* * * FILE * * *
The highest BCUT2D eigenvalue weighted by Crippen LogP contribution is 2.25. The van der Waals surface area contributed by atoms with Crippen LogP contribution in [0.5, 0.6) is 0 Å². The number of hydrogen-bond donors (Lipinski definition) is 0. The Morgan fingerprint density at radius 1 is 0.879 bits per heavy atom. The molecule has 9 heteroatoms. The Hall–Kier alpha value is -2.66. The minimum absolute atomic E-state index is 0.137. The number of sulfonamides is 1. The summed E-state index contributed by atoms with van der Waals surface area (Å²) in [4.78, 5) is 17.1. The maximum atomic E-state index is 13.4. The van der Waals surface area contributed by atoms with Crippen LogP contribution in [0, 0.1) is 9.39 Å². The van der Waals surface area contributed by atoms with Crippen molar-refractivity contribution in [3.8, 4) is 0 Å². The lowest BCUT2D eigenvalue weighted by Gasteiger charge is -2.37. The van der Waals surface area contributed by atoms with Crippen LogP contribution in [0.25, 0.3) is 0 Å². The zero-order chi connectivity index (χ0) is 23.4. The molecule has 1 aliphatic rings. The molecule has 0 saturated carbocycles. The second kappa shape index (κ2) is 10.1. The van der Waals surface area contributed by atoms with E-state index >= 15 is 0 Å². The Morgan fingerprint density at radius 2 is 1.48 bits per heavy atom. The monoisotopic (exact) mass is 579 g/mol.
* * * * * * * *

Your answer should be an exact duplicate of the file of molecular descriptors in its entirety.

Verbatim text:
The highest BCUT2D eigenvalue weighted by Crippen LogP contribution is 2.25. The van der Waals surface area contributed by atoms with Crippen LogP contribution in [0.5, 0.6) is 0 Å². The number of hydrogen-bond donors (Lipinski definition) is 0. The Morgan fingerprint density at radius 1 is 0.879 bits per heavy atom. The molecule has 9 heteroatoms. The Hall–Kier alpha value is -2.66. The minimum absolute atomic E-state index is 0.137. The number of sulfonamides is 1. The summed E-state index contributed by atoms with van der Waals surface area (Å²) in [4.78, 5) is 17.1. The maximum atomic E-state index is 13.4. The van der Waals surface area contributed by atoms with Crippen LogP contribution in [0, 0.1) is 9.39 Å². The van der Waals surface area contributed by atoms with Crippen molar-refractivity contribution in [3.8, 4) is 0 Å². The lowest BCUT2D eigenvalue weighted by Gasteiger charge is -2.37. The van der Waals surface area contributed by atoms with Crippen LogP contribution in [0.25, 0.3) is 0 Å². The zero-order chi connectivity index (χ0) is 23.4. The molecule has 1 aliphatic rings. The molecule has 0 saturated carbocycles. The second kappa shape index (κ2) is 10.1. The van der Waals surface area contributed by atoms with E-state index >= 15 is 0 Å². The Morgan fingerprint density at radius 2 is 1.48 bits per heavy atom. The monoisotopic (exact) mass is 579 g/mol.